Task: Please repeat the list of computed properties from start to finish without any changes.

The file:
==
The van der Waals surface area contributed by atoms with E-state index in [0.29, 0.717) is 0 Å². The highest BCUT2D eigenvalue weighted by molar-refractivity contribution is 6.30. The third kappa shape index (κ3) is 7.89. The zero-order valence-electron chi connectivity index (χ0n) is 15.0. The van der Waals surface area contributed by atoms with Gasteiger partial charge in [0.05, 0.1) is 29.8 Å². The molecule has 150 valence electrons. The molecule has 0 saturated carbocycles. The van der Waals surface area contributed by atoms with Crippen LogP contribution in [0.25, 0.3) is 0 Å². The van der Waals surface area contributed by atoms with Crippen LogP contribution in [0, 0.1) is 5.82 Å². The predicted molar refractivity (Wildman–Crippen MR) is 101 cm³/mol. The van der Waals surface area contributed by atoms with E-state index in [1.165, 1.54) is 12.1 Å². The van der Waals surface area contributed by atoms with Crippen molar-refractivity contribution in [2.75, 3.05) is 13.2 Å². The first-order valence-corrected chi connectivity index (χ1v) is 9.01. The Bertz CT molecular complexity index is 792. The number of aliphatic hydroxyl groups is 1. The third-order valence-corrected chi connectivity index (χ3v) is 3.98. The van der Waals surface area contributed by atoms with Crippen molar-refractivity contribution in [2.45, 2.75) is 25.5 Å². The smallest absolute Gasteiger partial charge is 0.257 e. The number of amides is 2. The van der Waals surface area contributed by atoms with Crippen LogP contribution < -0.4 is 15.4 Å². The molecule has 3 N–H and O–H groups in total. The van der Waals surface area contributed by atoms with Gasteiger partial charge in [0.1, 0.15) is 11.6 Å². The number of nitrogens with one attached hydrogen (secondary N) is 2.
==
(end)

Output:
The van der Waals surface area contributed by atoms with E-state index in [0.29, 0.717) is 0 Å². The highest BCUT2D eigenvalue weighted by molar-refractivity contribution is 6.30. The third kappa shape index (κ3) is 7.89. The zero-order valence-electron chi connectivity index (χ0n) is 15.0. The van der Waals surface area contributed by atoms with Gasteiger partial charge in [0.05, 0.1) is 29.8 Å². The molecule has 150 valence electrons. The molecule has 0 saturated carbocycles. The van der Waals surface area contributed by atoms with Crippen LogP contribution in [0.25, 0.3) is 0 Å². The van der Waals surface area contributed by atoms with Crippen LogP contribution in [0, 0.1) is 5.82 Å². The predicted molar refractivity (Wildman–Crippen MR) is 101 cm³/mol. The van der Waals surface area contributed by atoms with E-state index in [1.165, 1.54) is 12.1 Å². The van der Waals surface area contributed by atoms with Crippen molar-refractivity contribution in [2.75, 3.05) is 13.2 Å². The first-order valence-corrected chi connectivity index (χ1v) is 9.01. The Bertz CT molecular complexity index is 792. The number of aliphatic hydroxyl groups is 1. The third-order valence-corrected chi connectivity index (χ3v) is 3.98. The van der Waals surface area contributed by atoms with Crippen molar-refractivity contribution in [2.45, 2.75) is 25.5 Å². The smallest absolute Gasteiger partial charge is 0.257 e. The number of amides is 2. The van der Waals surface area contributed by atoms with Crippen LogP contribution < -0.4 is 15.4 Å². The molecule has 3 N–H and O–H groups in total. The van der Waals surface area contributed by atoms with Gasteiger partial charge in [0.1, 0.15) is 11.6 Å². The number of nitrogens with one attached hydrogen (secondary N) is 2.